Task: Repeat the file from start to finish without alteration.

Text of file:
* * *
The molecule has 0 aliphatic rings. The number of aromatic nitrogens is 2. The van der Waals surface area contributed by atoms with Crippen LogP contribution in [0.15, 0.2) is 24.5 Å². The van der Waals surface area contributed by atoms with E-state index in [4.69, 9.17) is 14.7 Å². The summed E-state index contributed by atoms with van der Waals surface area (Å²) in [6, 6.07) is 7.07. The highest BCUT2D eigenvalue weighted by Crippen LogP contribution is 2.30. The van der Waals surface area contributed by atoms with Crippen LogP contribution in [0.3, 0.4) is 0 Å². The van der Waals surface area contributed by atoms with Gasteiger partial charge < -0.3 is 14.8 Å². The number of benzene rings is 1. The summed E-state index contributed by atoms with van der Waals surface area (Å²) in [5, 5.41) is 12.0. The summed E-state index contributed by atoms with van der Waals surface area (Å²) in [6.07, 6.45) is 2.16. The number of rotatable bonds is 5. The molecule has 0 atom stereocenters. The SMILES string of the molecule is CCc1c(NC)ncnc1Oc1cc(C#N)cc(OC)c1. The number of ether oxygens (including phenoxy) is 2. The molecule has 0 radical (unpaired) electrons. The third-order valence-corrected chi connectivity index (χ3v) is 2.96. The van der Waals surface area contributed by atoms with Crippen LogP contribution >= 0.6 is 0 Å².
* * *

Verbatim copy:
The molecule has 0 aliphatic rings. The number of aromatic nitrogens is 2. The van der Waals surface area contributed by atoms with Crippen LogP contribution in [0.15, 0.2) is 24.5 Å². The van der Waals surface area contributed by atoms with E-state index in [4.69, 9.17) is 14.7 Å². The summed E-state index contributed by atoms with van der Waals surface area (Å²) in [6, 6.07) is 7.07. The highest BCUT2D eigenvalue weighted by Crippen LogP contribution is 2.30. The van der Waals surface area contributed by atoms with Crippen LogP contribution in [0.3, 0.4) is 0 Å². The van der Waals surface area contributed by atoms with Gasteiger partial charge < -0.3 is 14.8 Å². The number of benzene rings is 1. The summed E-state index contributed by atoms with van der Waals surface area (Å²) in [5, 5.41) is 12.0. The summed E-state index contributed by atoms with van der Waals surface area (Å²) in [6.07, 6.45) is 2.16. The number of rotatable bonds is 5. The molecule has 0 atom stereocenters. The SMILES string of the molecule is CCc1c(NC)ncnc1Oc1cc(C#N)cc(OC)c1. The number of ether oxygens (including phenoxy) is 2. The molecule has 0 radical (unpaired) electrons. The third-order valence-corrected chi connectivity index (χ3v) is 2.96. The van der Waals surface area contributed by atoms with Crippen LogP contribution >= 0.6 is 0 Å².